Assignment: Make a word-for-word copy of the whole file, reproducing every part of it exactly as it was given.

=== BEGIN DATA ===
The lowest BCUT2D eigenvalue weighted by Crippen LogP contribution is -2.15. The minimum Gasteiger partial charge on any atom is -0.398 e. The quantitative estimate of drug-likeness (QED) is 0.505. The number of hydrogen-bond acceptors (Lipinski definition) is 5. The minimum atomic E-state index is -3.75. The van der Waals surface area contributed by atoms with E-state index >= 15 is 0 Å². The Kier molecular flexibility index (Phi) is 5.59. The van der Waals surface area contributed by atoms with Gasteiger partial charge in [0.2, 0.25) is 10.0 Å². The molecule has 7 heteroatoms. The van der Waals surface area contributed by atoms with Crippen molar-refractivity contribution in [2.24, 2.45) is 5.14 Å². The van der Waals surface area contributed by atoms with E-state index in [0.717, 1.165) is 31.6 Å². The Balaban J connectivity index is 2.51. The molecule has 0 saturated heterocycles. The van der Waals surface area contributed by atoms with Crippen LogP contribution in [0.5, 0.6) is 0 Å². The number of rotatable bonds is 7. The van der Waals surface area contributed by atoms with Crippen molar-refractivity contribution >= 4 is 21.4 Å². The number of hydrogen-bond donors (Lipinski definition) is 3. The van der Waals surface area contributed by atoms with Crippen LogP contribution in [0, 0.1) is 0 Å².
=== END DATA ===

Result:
The lowest BCUT2D eigenvalue weighted by Crippen LogP contribution is -2.15. The minimum Gasteiger partial charge on any atom is -0.398 e. The quantitative estimate of drug-likeness (QED) is 0.505. The number of hydrogen-bond acceptors (Lipinski definition) is 5. The minimum atomic E-state index is -3.75. The van der Waals surface area contributed by atoms with E-state index >= 15 is 0 Å². The Kier molecular flexibility index (Phi) is 5.59. The van der Waals surface area contributed by atoms with Gasteiger partial charge in [0.2, 0.25) is 10.0 Å². The molecule has 7 heteroatoms. The van der Waals surface area contributed by atoms with Crippen molar-refractivity contribution in [2.24, 2.45) is 5.14 Å². The van der Waals surface area contributed by atoms with E-state index in [0.717, 1.165) is 31.6 Å². The Balaban J connectivity index is 2.51. The molecule has 0 saturated heterocycles. The van der Waals surface area contributed by atoms with Crippen LogP contribution in [0.5, 0.6) is 0 Å². The number of rotatable bonds is 7. The van der Waals surface area contributed by atoms with Crippen molar-refractivity contribution >= 4 is 21.4 Å². The number of hydrogen-bond donors (Lipinski definition) is 3. The van der Waals surface area contributed by atoms with Crippen LogP contribution in [0, 0.1) is 0 Å².